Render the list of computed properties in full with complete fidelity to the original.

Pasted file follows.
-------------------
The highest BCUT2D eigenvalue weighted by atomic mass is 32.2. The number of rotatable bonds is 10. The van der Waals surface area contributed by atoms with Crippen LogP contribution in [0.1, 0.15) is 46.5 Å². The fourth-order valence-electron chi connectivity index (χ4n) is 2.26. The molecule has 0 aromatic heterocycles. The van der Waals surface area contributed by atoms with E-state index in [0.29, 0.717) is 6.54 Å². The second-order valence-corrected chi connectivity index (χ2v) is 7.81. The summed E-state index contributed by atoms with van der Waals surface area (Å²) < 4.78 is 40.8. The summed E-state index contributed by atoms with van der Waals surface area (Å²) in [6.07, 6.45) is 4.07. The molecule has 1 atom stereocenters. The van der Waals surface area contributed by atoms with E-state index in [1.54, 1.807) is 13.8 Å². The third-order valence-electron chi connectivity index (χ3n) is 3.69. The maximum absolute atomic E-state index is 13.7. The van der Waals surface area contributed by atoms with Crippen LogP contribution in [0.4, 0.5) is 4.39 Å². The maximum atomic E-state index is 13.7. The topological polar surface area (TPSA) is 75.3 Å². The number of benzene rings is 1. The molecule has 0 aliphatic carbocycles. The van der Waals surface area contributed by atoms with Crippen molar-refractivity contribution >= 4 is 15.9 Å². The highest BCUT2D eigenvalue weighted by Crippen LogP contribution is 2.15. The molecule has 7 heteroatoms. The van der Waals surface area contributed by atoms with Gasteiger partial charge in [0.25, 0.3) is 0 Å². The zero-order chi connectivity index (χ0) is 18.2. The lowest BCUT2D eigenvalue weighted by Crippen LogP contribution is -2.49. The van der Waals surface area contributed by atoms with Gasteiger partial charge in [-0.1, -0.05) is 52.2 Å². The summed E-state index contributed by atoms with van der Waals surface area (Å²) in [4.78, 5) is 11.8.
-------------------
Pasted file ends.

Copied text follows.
The highest BCUT2D eigenvalue weighted by atomic mass is 32.2. The number of rotatable bonds is 10. The van der Waals surface area contributed by atoms with Crippen LogP contribution in [0.1, 0.15) is 46.5 Å². The fourth-order valence-electron chi connectivity index (χ4n) is 2.26. The molecule has 0 aromatic heterocycles. The van der Waals surface area contributed by atoms with E-state index in [0.29, 0.717) is 6.54 Å². The second-order valence-corrected chi connectivity index (χ2v) is 7.81. The summed E-state index contributed by atoms with van der Waals surface area (Å²) < 4.78 is 40.8. The summed E-state index contributed by atoms with van der Waals surface area (Å²) in [6.07, 6.45) is 4.07. The molecule has 1 atom stereocenters. The van der Waals surface area contributed by atoms with E-state index in [1.54, 1.807) is 13.8 Å². The third-order valence-electron chi connectivity index (χ3n) is 3.69. The maximum absolute atomic E-state index is 13.7. The van der Waals surface area contributed by atoms with Crippen LogP contribution in [0.4, 0.5) is 4.39 Å². The maximum atomic E-state index is 13.7. The topological polar surface area (TPSA) is 75.3 Å². The number of benzene rings is 1. The molecule has 0 aliphatic carbocycles. The van der Waals surface area contributed by atoms with Crippen molar-refractivity contribution >= 4 is 15.9 Å². The highest BCUT2D eigenvalue weighted by Crippen LogP contribution is 2.15. The molecule has 7 heteroatoms. The van der Waals surface area contributed by atoms with Gasteiger partial charge in [0.25, 0.3) is 0 Å². The zero-order chi connectivity index (χ0) is 18.2. The lowest BCUT2D eigenvalue weighted by Crippen LogP contribution is -2.49. The van der Waals surface area contributed by atoms with Gasteiger partial charge in [-0.1, -0.05) is 52.2 Å². The summed E-state index contributed by atoms with van der Waals surface area (Å²) in [4.78, 5) is 11.8.